Computer & IT
KCC Activities’s Pict.
An introduction to the Kurdish Community Centre
The Kurdish Community Centre (KCC) is a refugee charity organisation formed in 1992 as a consequence of the growth and development of the Kurdistan Workers Association (KWA) from which it sprang. The KWA was first established in 1987 by a small group of Kurdish friends who perceived a need among the growing Kurdish refugee community arriving in London to get together, help each other and act as a reception centre for newcomers.
In 1989 over four thousand Kurds arrived in the United Kingdom within months of each other as a result of the intensified conflicts in their home lands. This meant that the need for KWA’s services immediately intensified. Volunteers had to start developing professional skills in welfare, advice, interpreting and running an organisation according to the legislative framework of the UK. The first fundraising bids were carried out and a Co-ordinator and Advice-worker were successfully recruited as a consequence of the London Borough Grants Unit’s support.
Following the AGM in 1990, the organisation was taken over by a new Management Committee. The centre’s membership rapidly grew and by 1992 the KWA’s client base was 2,500 and rose to around 3,500 clients a year later. The KWA acquired charitable status for its offshoot, the Kurdish Community Centre in 1992 and the two organisations sat down with lawyers and funders to discuss how formally to separate the work of the two organisations. The separation took effect in 1993 with charitable registration of the Kurdish Community Centre.
The KCC commenced on an independent operation with a separate Management Committee and its own workers in 1995. During this year the constitutions of both organisations were revised with the assistance of a specialist business consultant. For its part, the KWA remained a voluntary unincorporated organisation focusing on training and lobbying for the Kurdish community in the UK.
The old building had become a place which the community looked upon as a ‘safe haven’ in a hostile world until it was torched by arsonists for the third and most serious time, in the early hours of Friday 20 August 1998. The arson attack caused great distress for the Kurdish community – many families and individuals who had fled persecution, torture, and the burning of villages in their homeland. The feeling of security they had begun to build in the UK was devastated. As the damage to the premises had been so extensive it was impossible to give the necessary services. All medium-term planning of projects and services had to be undertaken within the framework of repairs to the building, replacement of equipment and attempting restore a sense of security to the Kurdish community.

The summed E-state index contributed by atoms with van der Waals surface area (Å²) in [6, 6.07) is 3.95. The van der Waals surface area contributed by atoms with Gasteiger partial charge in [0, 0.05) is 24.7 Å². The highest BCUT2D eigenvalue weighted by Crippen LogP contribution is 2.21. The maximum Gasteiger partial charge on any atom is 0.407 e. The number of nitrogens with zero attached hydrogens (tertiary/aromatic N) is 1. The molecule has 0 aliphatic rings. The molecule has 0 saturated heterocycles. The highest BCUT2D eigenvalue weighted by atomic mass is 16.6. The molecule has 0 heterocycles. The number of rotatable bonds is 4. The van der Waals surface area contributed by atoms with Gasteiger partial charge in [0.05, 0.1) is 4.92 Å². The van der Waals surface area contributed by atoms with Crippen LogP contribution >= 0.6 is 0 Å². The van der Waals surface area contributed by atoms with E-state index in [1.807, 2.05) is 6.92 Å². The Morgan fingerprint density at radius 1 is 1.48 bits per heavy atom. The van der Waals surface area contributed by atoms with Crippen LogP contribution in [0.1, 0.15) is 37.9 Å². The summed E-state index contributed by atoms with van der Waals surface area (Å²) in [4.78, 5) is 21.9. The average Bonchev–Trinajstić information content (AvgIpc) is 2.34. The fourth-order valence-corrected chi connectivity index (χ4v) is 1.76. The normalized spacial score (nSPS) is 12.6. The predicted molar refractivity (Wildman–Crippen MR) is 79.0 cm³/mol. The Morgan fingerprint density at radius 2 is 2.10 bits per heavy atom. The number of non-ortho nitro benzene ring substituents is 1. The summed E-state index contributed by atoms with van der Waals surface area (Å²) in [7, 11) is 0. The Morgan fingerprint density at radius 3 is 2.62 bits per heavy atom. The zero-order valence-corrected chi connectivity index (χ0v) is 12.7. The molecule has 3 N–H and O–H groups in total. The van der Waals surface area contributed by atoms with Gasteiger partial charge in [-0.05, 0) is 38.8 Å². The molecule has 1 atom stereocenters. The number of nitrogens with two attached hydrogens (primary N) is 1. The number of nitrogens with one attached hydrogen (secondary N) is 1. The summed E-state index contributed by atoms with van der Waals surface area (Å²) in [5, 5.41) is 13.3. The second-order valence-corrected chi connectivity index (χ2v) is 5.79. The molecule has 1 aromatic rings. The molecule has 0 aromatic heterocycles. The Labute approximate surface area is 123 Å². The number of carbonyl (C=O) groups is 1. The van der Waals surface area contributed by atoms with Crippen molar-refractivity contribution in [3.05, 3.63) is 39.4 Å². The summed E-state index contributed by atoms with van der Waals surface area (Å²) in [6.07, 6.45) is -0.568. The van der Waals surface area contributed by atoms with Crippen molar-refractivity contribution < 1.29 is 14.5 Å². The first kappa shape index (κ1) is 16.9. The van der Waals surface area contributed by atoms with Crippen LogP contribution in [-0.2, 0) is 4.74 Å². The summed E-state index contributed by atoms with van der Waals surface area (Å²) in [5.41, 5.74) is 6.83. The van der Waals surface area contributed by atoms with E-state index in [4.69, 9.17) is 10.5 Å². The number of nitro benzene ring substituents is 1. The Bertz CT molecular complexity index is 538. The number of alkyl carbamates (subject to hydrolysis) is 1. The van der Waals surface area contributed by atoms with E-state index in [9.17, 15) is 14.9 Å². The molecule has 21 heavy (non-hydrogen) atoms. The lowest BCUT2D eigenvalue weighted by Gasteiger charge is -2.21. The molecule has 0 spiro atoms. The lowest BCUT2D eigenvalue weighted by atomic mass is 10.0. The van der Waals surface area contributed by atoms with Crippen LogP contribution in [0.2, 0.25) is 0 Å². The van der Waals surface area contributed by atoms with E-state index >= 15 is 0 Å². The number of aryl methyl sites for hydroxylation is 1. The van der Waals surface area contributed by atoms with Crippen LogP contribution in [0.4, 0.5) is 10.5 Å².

Having rebuilt its premises The KCC is now a charity constituted as a company limited by guarantee, and is therefore governed by a memorandum and articles of association. The Centre working closely with its funding bodies aims to provide services designed to advance education, relieve poverty, promote health and well-being and support the recreational activities of the Kurdish people in the UK, empowering them to improve the quality of their lives.
The centre is organised so that the Management Committee meets regularly to manage its affairs. The primary worker, the Coordinator working closely with project managers has responsibilities regarding funding, financial management, quality issues, staff appraisals and training. The day-to-day responsibility of the Project Managers is to ensure that the services are delivered in a manner that meets the funding obligations and to supervise advice workers as well as assisting the Coordinator in all other affairs of the KCC. The remaining employed staff members are case workers dealing directly with our service users. The KCC also has many voluntary workers whom provide invaluable hard work and dedication in helping us deliver quality services.
The KCC’s Objectives
1 – To relieve poverty with the provision of advice in areas such as immigration, welfare rights, housing, health and education.
2 – To work towards the preservation and promotion of Kurdish language, art, literature and cultural heritage.
3 – To assist Kurdish children in their mainstream education by running a Supplementary School to develop their core subjects.
4 – To encourage adult education, increase access to employment and enable them to gain confidence by providing language courses and information technology training.
5 – To improve the social and cultural lives of the Kurdish community by organizing entertainment events.
6 – To detract the Kurdish youth from crime by providing social, cultural and educational activities for them.